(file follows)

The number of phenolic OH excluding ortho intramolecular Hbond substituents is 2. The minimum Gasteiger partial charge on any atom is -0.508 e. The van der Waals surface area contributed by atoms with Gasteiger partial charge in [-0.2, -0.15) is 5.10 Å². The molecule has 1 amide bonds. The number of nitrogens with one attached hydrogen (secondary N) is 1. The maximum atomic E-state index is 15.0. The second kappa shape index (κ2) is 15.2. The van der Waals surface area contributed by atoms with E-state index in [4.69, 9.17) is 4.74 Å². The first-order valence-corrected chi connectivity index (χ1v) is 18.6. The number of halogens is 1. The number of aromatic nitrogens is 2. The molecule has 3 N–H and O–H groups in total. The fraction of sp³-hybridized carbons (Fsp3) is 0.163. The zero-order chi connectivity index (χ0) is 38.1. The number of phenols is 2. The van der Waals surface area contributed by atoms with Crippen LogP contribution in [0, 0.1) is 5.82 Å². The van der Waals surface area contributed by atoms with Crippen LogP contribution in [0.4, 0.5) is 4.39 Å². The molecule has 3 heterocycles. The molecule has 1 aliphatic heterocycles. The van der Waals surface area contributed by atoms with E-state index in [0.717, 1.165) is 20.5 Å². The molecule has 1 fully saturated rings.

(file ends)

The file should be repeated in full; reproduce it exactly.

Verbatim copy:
The number of phenolic OH excluding ortho intramolecular Hbond substituents is 2. The minimum Gasteiger partial charge on any atom is -0.508 e. The van der Waals surface area contributed by atoms with Gasteiger partial charge in [-0.2, -0.15) is 5.10 Å². The molecule has 1 amide bonds. The number of nitrogens with one attached hydrogen (secondary N) is 1. The maximum atomic E-state index is 15.0. The second kappa shape index (κ2) is 15.2. The van der Waals surface area contributed by atoms with E-state index in [4.69, 9.17) is 4.74 Å². The first-order valence-corrected chi connectivity index (χ1v) is 18.6. The number of halogens is 1. The number of aromatic nitrogens is 2. The molecule has 3 N–H and O–H groups in total. The fraction of sp³-hybridized carbons (Fsp3) is 0.163. The zero-order chi connectivity index (χ0) is 38.1. The number of phenols is 2. The van der Waals surface area contributed by atoms with Crippen LogP contribution in [0, 0.1) is 5.82 Å². The van der Waals surface area contributed by atoms with Crippen LogP contribution in [0.4, 0.5) is 4.39 Å². The molecule has 3 heterocycles. The molecule has 1 aliphatic heterocycles. The van der Waals surface area contributed by atoms with E-state index in [0.717, 1.165) is 20.5 Å². The molecule has 1 fully saturated rings.